Intentionality – redefining a professional’s journey towards Career Achievement

  • Career Intentionality – the extent of intention a professional uses to move ahead in his/her career path.
  • This is an intrinsic attribute that varies across career stages for men and women, but is the HCF (Highest Common Factor) of career success amongst professionals.
  • 48.5% of India’s population is women, 30% of who live in urban areas and are in access of opportunities of urban India
  • 46% of enrolled university graduates in India are women
  • 27% of entry level professionals are women, 15% of mid-level professionals are women, tapering to 5% at senior executive level positions and 1% in boards
  • 48% of Indian women abort their careers mid-way
  • According to WEF’s gender gap reports, it will take another 118 years to bridge the existing gender gap in India
  • AVTAR’S first study on intentionality was done on 2456 Indian professionals of which,

  • 56% were women
  • 44% were men
  • While 28% of the professionals were in their early career stage (age between 21 and 30), 54% were in their mid-career stage (age between 31 and 40) and 18% were in their matured career stages (above the age of 40). All these men and women were identified by their respective employers as being “successful” and this qualified them to participate in the study.
  • It was found that the factors which contributed to the career success of both men and women are IDENTICAL. Both demonstrated the same competencies which lead them to become successful. These competencies were : Networking, Seeking Mentors, Problem Solving, Resilience, Focus, Negotiation, Work-Life Integration and Building Trust & Respect
  • The difference lay in the age at which men and women demonstrated the traits. Women began these traits at a significantly later age, as compared to men.
  • It was found that ‘Career Achievement’ is the single-most important career aspiration for women across career maturity levels. But for men, meeting the financial needs of the family takes center stage starting mid-career levels.
  • This is an indication that women are intrinsically wired for career achievement, majority of women professionals know where they are headed – their goals are set. It also means that the male psyche is primed very early to be the financial provider for the family.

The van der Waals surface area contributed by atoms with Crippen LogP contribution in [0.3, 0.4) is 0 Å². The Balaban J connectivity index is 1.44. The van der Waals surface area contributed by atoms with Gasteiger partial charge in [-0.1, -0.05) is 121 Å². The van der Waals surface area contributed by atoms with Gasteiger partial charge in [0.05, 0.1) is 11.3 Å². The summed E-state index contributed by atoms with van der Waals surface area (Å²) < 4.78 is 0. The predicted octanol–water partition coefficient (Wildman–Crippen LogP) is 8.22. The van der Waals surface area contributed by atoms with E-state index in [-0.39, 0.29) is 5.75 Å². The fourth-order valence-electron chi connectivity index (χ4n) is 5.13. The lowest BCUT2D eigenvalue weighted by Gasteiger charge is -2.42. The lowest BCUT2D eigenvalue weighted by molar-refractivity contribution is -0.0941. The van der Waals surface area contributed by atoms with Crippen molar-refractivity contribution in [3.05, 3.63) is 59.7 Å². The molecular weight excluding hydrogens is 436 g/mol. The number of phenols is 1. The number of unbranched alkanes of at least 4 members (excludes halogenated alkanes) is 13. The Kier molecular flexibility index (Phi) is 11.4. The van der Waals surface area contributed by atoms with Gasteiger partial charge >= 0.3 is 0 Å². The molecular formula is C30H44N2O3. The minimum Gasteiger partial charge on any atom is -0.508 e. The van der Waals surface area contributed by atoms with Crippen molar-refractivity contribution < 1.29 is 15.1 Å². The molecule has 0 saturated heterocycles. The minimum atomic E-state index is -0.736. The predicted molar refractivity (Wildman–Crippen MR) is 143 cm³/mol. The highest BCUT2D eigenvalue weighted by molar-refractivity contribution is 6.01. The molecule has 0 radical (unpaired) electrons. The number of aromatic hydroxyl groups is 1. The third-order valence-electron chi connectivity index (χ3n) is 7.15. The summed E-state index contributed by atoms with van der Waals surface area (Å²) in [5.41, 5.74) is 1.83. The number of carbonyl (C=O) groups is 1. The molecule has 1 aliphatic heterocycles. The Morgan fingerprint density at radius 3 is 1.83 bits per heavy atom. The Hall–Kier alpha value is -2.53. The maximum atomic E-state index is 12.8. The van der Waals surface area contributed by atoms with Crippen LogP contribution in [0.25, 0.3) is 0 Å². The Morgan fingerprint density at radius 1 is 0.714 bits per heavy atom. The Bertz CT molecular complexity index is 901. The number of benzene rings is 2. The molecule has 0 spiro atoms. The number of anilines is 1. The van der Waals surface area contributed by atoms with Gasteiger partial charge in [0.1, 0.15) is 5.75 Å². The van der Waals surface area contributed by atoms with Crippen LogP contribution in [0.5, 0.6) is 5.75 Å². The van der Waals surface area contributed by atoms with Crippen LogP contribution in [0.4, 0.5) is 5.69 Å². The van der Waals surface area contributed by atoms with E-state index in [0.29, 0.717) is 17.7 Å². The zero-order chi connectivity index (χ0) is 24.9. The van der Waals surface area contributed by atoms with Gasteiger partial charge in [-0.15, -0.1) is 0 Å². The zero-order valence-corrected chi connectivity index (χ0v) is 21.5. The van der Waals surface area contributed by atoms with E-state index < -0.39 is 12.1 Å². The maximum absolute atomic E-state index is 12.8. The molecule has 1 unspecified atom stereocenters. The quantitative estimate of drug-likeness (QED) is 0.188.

• It was also found that the ‘Career Aspirational Curve’ for women tilted towards ‘work-life integration’ starting from the mid-career stage, probably because this is when the 3Ms (Marriage, Maternity and Motherhood) impact their lives most in the mid-career stages. For men, professional expertise and career advancement are the primary career aspirations at the early and mid-career levels.

      This indicates that while men and women are equally driven towards building careers and are equally aspirational at the threshold of their careers, their aspirations differ starting at the mid-career stage. It is here that intentionality comes into play. Career Intentionality ensures that aspirations are met at critical career junctures and careers are successfully sustained.

    • How does ‘career intentionality’ manifest itself?
      • Through intentional investment in seeking mentors
      • Through intentional investment in networking
      • Through intentional investment in identifying role models
      • Through intentional investment in seeking non-familial support
      • Through intentional investment in creating support systems that address non-professional commitments (child care, elder care etc.)

    It is in this manifestation of intentionality that a gender gap continues to exist, resulting in skewed gender ratios in corporate India.

    • And the gaps are:
      • Through intentional investment in seeking mentors
        • 12% of men seeking mentor support, only 4% women do so
      • Through intentional investment in networking
        • 28% of men leverage their networks for career advancement, only 14% of women do so
        • Through intentional investment in identifying role models
          • 40% of men have identified role models, only 20% of women have role models
        • Through intentional investment in seeking non-familial support
          • 53% of men invest in non-familial support, only 25% of women do so
        • Through intentional investment in creating support systems that address non-professional commitments (child care, elder care etc.)
          • 80% of men have family support as against 48% of women who enjoy support from family/extended family in career pursuits

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